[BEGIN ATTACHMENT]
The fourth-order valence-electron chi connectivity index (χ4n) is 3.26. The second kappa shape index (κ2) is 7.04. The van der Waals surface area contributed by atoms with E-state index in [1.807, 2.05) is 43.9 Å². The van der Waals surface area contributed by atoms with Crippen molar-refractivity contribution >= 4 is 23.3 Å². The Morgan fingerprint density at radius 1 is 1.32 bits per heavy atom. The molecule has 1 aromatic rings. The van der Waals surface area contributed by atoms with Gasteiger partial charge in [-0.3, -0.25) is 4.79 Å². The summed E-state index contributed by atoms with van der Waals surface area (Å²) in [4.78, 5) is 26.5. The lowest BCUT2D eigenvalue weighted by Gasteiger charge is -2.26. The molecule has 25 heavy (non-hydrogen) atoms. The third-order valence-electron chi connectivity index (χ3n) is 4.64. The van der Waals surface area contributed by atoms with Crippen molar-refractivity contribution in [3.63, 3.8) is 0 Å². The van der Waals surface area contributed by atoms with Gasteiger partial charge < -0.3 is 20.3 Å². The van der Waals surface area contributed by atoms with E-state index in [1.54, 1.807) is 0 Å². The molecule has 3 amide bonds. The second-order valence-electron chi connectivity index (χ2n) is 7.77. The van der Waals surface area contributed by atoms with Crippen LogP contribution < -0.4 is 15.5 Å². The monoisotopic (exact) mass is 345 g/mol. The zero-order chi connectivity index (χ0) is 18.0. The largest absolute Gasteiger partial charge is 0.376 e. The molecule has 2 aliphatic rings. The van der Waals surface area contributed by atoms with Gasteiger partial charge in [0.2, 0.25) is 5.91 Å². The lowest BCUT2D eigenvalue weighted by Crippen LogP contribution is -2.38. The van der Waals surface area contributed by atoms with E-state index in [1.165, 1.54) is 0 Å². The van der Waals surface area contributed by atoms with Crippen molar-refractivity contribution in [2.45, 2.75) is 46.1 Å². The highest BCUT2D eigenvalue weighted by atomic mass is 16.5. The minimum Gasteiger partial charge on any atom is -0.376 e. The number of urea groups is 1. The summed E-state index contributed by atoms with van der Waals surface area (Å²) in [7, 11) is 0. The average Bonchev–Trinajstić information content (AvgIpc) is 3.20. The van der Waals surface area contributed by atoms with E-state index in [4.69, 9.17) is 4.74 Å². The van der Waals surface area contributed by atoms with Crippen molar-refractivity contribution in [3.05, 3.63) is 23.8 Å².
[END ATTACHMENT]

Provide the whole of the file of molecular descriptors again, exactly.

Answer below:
The fourth-order valence-electron chi connectivity index (χ4n) is 3.26. The second kappa shape index (κ2) is 7.04. The van der Waals surface area contributed by atoms with E-state index in [1.807, 2.05) is 43.9 Å². The van der Waals surface area contributed by atoms with Crippen molar-refractivity contribution >= 4 is 23.3 Å². The Morgan fingerprint density at radius 1 is 1.32 bits per heavy atom. The molecule has 1 aromatic rings. The van der Waals surface area contributed by atoms with Gasteiger partial charge in [-0.3, -0.25) is 4.79 Å². The summed E-state index contributed by atoms with van der Waals surface area (Å²) in [4.78, 5) is 26.5. The lowest BCUT2D eigenvalue weighted by Gasteiger charge is -2.26. The molecule has 25 heavy (non-hydrogen) atoms. The third-order valence-electron chi connectivity index (χ3n) is 4.64. The van der Waals surface area contributed by atoms with Crippen molar-refractivity contribution in [3.63, 3.8) is 0 Å². The van der Waals surface area contributed by atoms with Gasteiger partial charge < -0.3 is 20.3 Å². The van der Waals surface area contributed by atoms with E-state index in [1.54, 1.807) is 0 Å². The molecule has 3 amide bonds. The second-order valence-electron chi connectivity index (χ2n) is 7.77. The van der Waals surface area contributed by atoms with Crippen LogP contribution < -0.4 is 15.5 Å². The monoisotopic (exact) mass is 345 g/mol. The zero-order chi connectivity index (χ0) is 18.0. The largest absolute Gasteiger partial charge is 0.376 e. The molecule has 2 aliphatic rings. The van der Waals surface area contributed by atoms with Gasteiger partial charge in [0.2, 0.25) is 5.91 Å². The lowest BCUT2D eigenvalue weighted by Crippen LogP contribution is -2.38. The van der Waals surface area contributed by atoms with E-state index in [1.165, 1.54) is 0 Å². The van der Waals surface area contributed by atoms with Crippen molar-refractivity contribution in [2.45, 2.75) is 46.1 Å². The highest BCUT2D eigenvalue weighted by atomic mass is 16.5. The minimum Gasteiger partial charge on any atom is -0.376 e. The number of urea groups is 1. The summed E-state index contributed by atoms with van der Waals surface area (Å²) in [7, 11) is 0. The average Bonchev–Trinajstić information content (AvgIpc) is 3.20. The van der Waals surface area contributed by atoms with E-state index in [4.69, 9.17) is 4.74 Å². The van der Waals surface area contributed by atoms with Crippen molar-refractivity contribution in [3.05, 3.63) is 23.8 Å².